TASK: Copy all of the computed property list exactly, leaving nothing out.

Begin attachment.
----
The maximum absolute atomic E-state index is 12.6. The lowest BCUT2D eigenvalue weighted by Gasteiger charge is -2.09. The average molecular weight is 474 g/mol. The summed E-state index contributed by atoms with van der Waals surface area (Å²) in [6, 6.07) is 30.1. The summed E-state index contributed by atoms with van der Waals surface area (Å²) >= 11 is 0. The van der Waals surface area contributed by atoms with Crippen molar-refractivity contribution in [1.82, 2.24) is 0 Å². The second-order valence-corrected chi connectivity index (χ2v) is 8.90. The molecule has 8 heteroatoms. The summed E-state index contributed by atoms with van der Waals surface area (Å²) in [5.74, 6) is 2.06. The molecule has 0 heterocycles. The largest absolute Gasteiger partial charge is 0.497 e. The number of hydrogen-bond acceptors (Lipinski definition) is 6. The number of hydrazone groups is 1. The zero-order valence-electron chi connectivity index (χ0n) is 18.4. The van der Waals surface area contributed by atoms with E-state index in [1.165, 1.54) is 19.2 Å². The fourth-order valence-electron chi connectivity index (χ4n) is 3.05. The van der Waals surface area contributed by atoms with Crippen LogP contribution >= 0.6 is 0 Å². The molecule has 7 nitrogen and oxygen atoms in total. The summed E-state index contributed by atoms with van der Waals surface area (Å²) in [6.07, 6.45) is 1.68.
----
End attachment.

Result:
The maximum absolute atomic E-state index is 12.6. The lowest BCUT2D eigenvalue weighted by Gasteiger charge is -2.09. The average molecular weight is 474 g/mol. The summed E-state index contributed by atoms with van der Waals surface area (Å²) in [6, 6.07) is 30.1. The summed E-state index contributed by atoms with van der Waals surface area (Å²) >= 11 is 0. The van der Waals surface area contributed by atoms with Crippen molar-refractivity contribution in [1.82, 2.24) is 0 Å². The second-order valence-corrected chi connectivity index (χ2v) is 8.90. The molecule has 8 heteroatoms. The summed E-state index contributed by atoms with van der Waals surface area (Å²) in [5.74, 6) is 2.06. The molecule has 0 heterocycles. The largest absolute Gasteiger partial charge is 0.497 e. The number of hydrogen-bond acceptors (Lipinski definition) is 6. The number of hydrazone groups is 1. The zero-order valence-electron chi connectivity index (χ0n) is 18.4. The van der Waals surface area contributed by atoms with E-state index in [1.165, 1.54) is 19.2 Å². The fourth-order valence-electron chi connectivity index (χ4n) is 3.05. The van der Waals surface area contributed by atoms with Crippen LogP contribution >= 0.6 is 0 Å². The molecule has 7 nitrogen and oxygen atoms in total. The summed E-state index contributed by atoms with van der Waals surface area (Å²) in [6.07, 6.45) is 1.68.